Let us consider the equations for the motion of an incompressible fluid with a constant temperature gradient in the Boussinesq approximation:

(1)

(2)

(3)

Here, , is the thermal expansion coefficient, is the constant equilibrium gradient of the temperature, , and. The external force has zero divergence. Let be, respectively, the characteristic scale, time, amplitude of the external force, and velocity of our system. We choose the dimensionless variables

Then,

where where R and

are respectively the Reynolds number and the Taylor number on scale. represents the Prandtl number. We introduce the dimensionless temperature

, and obtain the system of equations

Here, is the Rayleigh number on the scale. Furthermore, for the purpose of simplification, we will consider the case. We pass to the new temperature, and obtain

(4)

(5)

We will consider as a small parameter of an asymptotic development the Reynolds number

on the scale. Concerning the parameters and, we do not choose any range of values for the moment. Let us examine the following formulation of the problem. We consider the external force as being small and of high frequency. This force leads to small scale fluctuations in velocity and temperature against a background of equilibrium. After averaging, these quickly oscillating fluctuations vanish. Nevertheless, due to small nonlinear interactions in some orders of perturbation theory, nonzero terms can occur after averaging. This means that they are not oscillatory, that is to say, they are large scale. From a formal point of view, these terms are secular, i.e., they create the conditions for the solvability of a large scale asymptotic development. So the purpose of this paper is to find and study the solvability equations, i.e., the equations for large scale perturbations. Let us denote the small scale variables by, and the large scale ones by. The small scale partial derivative operation, and the large scale ones are written, respectively, as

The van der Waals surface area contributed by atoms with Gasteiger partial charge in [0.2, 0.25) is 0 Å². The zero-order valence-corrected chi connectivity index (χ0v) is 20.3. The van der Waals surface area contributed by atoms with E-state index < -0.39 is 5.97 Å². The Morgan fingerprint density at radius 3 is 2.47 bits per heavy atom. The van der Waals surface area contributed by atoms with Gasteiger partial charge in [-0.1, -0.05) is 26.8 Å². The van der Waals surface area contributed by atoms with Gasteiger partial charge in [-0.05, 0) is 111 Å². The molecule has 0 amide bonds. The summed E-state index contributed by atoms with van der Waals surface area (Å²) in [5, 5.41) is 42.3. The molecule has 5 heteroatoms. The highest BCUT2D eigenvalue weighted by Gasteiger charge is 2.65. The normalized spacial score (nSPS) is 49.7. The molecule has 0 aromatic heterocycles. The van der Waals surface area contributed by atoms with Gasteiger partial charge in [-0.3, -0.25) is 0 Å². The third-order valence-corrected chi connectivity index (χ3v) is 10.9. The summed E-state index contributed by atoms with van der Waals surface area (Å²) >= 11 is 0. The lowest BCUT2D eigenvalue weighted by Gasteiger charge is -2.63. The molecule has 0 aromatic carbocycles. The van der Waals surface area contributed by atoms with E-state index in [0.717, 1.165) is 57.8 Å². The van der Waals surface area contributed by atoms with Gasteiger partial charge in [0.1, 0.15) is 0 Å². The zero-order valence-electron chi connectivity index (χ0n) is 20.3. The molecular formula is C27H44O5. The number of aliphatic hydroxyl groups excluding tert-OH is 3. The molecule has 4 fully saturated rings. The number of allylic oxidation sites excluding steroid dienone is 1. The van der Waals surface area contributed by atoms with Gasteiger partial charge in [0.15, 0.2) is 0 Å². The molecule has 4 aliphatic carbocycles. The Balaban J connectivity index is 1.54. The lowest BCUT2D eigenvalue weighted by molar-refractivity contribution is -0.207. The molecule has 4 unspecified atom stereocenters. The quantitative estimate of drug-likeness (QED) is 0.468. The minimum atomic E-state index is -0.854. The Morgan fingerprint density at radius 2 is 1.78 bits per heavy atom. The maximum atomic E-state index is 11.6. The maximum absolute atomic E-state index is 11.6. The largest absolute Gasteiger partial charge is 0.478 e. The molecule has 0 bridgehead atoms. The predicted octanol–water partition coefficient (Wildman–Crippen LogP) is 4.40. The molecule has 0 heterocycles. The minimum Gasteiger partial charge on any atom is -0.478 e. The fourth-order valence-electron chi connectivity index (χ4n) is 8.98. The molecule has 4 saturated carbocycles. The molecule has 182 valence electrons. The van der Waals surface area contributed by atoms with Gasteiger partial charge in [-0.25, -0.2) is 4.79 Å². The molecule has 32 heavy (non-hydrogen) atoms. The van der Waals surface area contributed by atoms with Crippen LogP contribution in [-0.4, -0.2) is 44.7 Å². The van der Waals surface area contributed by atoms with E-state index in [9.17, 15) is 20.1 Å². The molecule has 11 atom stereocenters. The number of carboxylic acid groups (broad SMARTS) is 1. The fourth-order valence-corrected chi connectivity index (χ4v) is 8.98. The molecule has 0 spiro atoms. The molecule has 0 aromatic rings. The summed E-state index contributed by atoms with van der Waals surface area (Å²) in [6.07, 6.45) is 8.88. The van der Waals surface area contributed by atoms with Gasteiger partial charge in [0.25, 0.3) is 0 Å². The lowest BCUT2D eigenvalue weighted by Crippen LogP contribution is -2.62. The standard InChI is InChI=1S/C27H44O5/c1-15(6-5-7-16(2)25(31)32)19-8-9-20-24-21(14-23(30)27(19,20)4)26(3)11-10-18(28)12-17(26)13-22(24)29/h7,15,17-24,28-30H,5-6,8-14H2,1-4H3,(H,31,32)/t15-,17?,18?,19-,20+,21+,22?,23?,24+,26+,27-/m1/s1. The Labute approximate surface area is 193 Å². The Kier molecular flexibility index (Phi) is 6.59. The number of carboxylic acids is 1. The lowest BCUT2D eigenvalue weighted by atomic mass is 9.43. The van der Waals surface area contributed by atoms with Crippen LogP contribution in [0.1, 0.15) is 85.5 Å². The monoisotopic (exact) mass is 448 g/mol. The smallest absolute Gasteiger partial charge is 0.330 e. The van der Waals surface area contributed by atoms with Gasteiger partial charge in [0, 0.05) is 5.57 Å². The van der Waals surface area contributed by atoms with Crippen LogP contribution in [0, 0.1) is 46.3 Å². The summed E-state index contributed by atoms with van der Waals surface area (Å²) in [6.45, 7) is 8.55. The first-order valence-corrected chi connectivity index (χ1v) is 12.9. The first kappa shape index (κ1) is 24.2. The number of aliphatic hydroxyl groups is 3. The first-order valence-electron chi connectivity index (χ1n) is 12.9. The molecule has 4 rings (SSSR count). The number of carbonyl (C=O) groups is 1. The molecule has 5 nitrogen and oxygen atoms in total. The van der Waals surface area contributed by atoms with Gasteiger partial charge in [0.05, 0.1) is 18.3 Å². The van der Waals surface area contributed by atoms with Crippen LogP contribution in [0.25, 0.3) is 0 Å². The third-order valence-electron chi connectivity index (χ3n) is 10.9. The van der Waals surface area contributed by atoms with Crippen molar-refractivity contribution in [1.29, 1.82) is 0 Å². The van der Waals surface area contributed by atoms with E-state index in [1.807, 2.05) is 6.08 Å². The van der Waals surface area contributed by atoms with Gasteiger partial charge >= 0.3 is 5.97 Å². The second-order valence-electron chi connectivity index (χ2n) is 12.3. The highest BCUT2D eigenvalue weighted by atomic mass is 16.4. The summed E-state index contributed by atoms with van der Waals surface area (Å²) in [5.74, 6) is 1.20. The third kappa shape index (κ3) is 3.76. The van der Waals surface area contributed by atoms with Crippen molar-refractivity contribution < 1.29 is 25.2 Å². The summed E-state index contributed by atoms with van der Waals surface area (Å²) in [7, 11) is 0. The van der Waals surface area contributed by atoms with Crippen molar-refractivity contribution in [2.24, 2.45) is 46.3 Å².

and. To construct a multi-scale asymptotic development we follow the method which is proposed in [11].

3. The Multi-Scale Asymptotic Development